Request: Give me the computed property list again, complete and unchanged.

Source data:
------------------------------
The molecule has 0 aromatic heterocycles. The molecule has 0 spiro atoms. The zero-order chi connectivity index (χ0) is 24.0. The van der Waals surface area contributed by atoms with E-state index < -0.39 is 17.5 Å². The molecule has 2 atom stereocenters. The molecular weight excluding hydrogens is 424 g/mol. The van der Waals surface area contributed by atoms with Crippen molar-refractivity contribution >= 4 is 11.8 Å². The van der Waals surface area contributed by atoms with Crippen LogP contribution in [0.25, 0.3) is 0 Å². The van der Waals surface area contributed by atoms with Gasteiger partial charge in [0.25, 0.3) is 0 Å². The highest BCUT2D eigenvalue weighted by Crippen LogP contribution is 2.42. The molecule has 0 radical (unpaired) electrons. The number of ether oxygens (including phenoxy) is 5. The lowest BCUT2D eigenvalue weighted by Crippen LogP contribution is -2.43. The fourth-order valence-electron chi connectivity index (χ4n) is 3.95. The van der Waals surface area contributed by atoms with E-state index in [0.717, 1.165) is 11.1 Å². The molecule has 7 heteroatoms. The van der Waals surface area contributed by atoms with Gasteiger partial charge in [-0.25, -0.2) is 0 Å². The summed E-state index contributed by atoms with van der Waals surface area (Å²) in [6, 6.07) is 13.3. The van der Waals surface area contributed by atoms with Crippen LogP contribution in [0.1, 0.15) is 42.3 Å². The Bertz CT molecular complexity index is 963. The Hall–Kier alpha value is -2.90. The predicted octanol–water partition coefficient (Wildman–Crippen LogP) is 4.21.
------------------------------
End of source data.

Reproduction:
The molecule has 0 aromatic heterocycles. The molecule has 0 spiro atoms. The zero-order chi connectivity index (χ0) is 24.0. The van der Waals surface area contributed by atoms with E-state index < -0.39 is 17.5 Å². The molecule has 2 atom stereocenters. The molecular weight excluding hydrogens is 424 g/mol. The van der Waals surface area contributed by atoms with Crippen molar-refractivity contribution >= 4 is 11.8 Å². The van der Waals surface area contributed by atoms with Crippen LogP contribution in [0.25, 0.3) is 0 Å². The van der Waals surface area contributed by atoms with Gasteiger partial charge in [0.25, 0.3) is 0 Å². The highest BCUT2D eigenvalue weighted by Crippen LogP contribution is 2.42. The molecule has 0 radical (unpaired) electrons. The number of ether oxygens (including phenoxy) is 5. The lowest BCUT2D eigenvalue weighted by Crippen LogP contribution is -2.43. The fourth-order valence-electron chi connectivity index (χ4n) is 3.95. The van der Waals surface area contributed by atoms with E-state index in [0.717, 1.165) is 11.1 Å². The molecule has 7 heteroatoms. The van der Waals surface area contributed by atoms with Gasteiger partial charge in [-0.25, -0.2) is 0 Å². The summed E-state index contributed by atoms with van der Waals surface area (Å²) in [6, 6.07) is 13.3. The van der Waals surface area contributed by atoms with Crippen LogP contribution in [0.1, 0.15) is 42.3 Å². The Bertz CT molecular complexity index is 963. The Hall–Kier alpha value is -2.90. The predicted octanol–water partition coefficient (Wildman–Crippen LogP) is 4.21.